Stefan Kümpel is not someone who is easily impressed. But the sight here in Frankfurt am Main deep below the earth’s surface takes even his breath away. “With many tons of concrete suspended above you on the ceiling, it certainly creates a queasy feeling,” says Kümpel. Over recent months, the project logistics expert from DB Schenker has repeatedly gone down into the tunnel to check admiringly on progress on Frankfurt’s biggest building site. And no wonder! After all, it’s not just any building site. It’s also his!
Stefan Kümpel, DB Schenker
“We do what nobody else wants to do, because it’s so complex.”
But let’s start at the beginning: it’s all to do with an extension to the U5 metro line. Within five years it’s due to be already taking thousands of passengers a day from central Frankfurt to the Europaviertel district. The new Europaviertel will thus finally be connected to a fast transport system.
7,500 lining segments for the tunnel
To create the tunnel a gigantic boring machine is pushing it way west below ground. While the machine bores its way forward, behind it pre-cast concrete lining segments nuzzle up to each other against the tunnel wall to provide protection from falling rock. One ring-shaped lining segment is made up of six elements. Around 3,500 such lining segments are due to be fitted in all.
The concrete elements are being made by Betonwerk Rekers. The SME business is one of the leading companies in the concrete and pre-cast components industry in Germany and is producing the lining segments at its main works in Spelle.
Handling at the airport
The concrete parts are loaded there onto a train. It then brings them to Frankfurt am Main Airport, more than 300 kilometres away. 30 elements fit on each of a train’s 15 carriages. At the airport employees of DB Schenker Airfreight Frankfurt Airport Office take over the cargo, unload it and temporarily store it. Then, from Mondays to Fridays two trucks carrying six lining segment elements set off and bring them to the building site 18 kilometres away in the heart of Frankfurt. “Rekers let us know when the trains will be running. We then have one week for our planning,” says Kümpel.
Buffer store on the building site
As there is very little room on site, the deliveries have to go like clockwork. DB Schenker stores 360 lining segment pieces on the airport’s railway sidings. With this buffer store the logistics firm is able to keep the building site supplied for up to ten days. At the delivery point the construction elements are unloaded, put onto trolleys and then automatically conveyed into the shaft. In order to rule out any delays on site, the construction company has also set up a further emergency store there. It holds up to 50 rings at the ready. “It’s a fantastic assignment – which we are working our way through hand in hand with our colleagues from the Frankfurt airfreight office,” says Kümpel.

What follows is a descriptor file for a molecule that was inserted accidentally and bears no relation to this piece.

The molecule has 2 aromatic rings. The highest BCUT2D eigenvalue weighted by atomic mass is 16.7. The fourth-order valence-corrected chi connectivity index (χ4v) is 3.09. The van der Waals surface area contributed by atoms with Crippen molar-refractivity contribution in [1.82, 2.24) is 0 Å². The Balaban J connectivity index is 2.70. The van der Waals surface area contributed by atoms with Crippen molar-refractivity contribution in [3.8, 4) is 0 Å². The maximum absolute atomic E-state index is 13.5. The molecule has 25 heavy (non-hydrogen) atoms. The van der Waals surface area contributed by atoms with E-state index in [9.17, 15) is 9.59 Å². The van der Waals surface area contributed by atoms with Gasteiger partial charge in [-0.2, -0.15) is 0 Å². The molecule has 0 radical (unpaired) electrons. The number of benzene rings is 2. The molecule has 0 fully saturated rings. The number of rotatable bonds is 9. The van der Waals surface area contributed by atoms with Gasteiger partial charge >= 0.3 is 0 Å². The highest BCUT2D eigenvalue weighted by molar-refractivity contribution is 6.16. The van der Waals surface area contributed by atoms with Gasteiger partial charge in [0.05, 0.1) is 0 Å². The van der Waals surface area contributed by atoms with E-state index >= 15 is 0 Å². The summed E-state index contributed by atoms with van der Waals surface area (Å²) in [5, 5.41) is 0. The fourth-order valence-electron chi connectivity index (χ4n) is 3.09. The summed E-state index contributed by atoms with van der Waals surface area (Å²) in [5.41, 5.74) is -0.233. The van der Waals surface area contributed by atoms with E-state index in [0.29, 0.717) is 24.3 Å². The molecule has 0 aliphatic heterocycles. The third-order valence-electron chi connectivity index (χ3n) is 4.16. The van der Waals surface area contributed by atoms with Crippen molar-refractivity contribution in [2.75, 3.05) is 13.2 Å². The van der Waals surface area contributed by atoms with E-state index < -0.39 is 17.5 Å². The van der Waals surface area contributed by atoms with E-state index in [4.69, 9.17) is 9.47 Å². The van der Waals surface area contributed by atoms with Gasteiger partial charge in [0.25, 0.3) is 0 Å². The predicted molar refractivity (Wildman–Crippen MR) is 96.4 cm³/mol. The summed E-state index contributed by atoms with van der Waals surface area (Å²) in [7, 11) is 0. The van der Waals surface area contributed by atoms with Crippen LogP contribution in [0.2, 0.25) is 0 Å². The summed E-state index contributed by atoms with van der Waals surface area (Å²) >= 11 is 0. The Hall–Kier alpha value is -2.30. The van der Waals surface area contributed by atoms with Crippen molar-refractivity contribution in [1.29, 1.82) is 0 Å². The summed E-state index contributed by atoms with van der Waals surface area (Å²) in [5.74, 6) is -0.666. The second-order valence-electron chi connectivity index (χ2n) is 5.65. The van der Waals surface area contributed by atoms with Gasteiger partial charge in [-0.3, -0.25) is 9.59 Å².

Really tough jobs
When it comes to transporting heavy loads and project logistics it’s always a case of tough jobs and extraordinary projects. “We do what nobody else wants to do, because it’s so complex,” says Kümpel. Qualified in transport operations, he has worked for many years in the Heavy Loads department at DB Schenker.
The lining segments are real lumps: each ring that will later line the tunnel weighs 13.8 tonnes. If the rings are transported by truck right through the centre of the city, the total weight is about three tonnes above the permitted 25. “In this way we were able to halve the number of truck journeys through central Frankfurt,” says Kümpel. Instead of 6,000 journeys all that is needed now is 3,000.
Difficult approval process
But things are rarely as simple as they sound: “For the approval we needed a plan for securing the load that had to be corroborated by an independent expert,” says Kümpel. Kümpel and his colleagues utilised all their know-how. They were able to get two routes approved in order to take the heavily laden trucks right through the centre of Frankfurt.
“On we go with the U5 in Frankfurt am Main: logistics for the region’s biggest building site. #dbschenker @vgf_ffm #Europaviertel“Tweet WhatsApp
When the tunnel boring machine broke down, the transports were stopped for many weeks. For Kümpel, however, it was no reason to get agitated: “On such a big project you’ve got to be ready for anything,” he says. Now the machine has been boring away again since 16 June. The first few trains are running and the first trucks have also set off for the construction site. Kümpel too has been to the site again. Well, the lining segments in the tunnel are more impressive than on the trucks.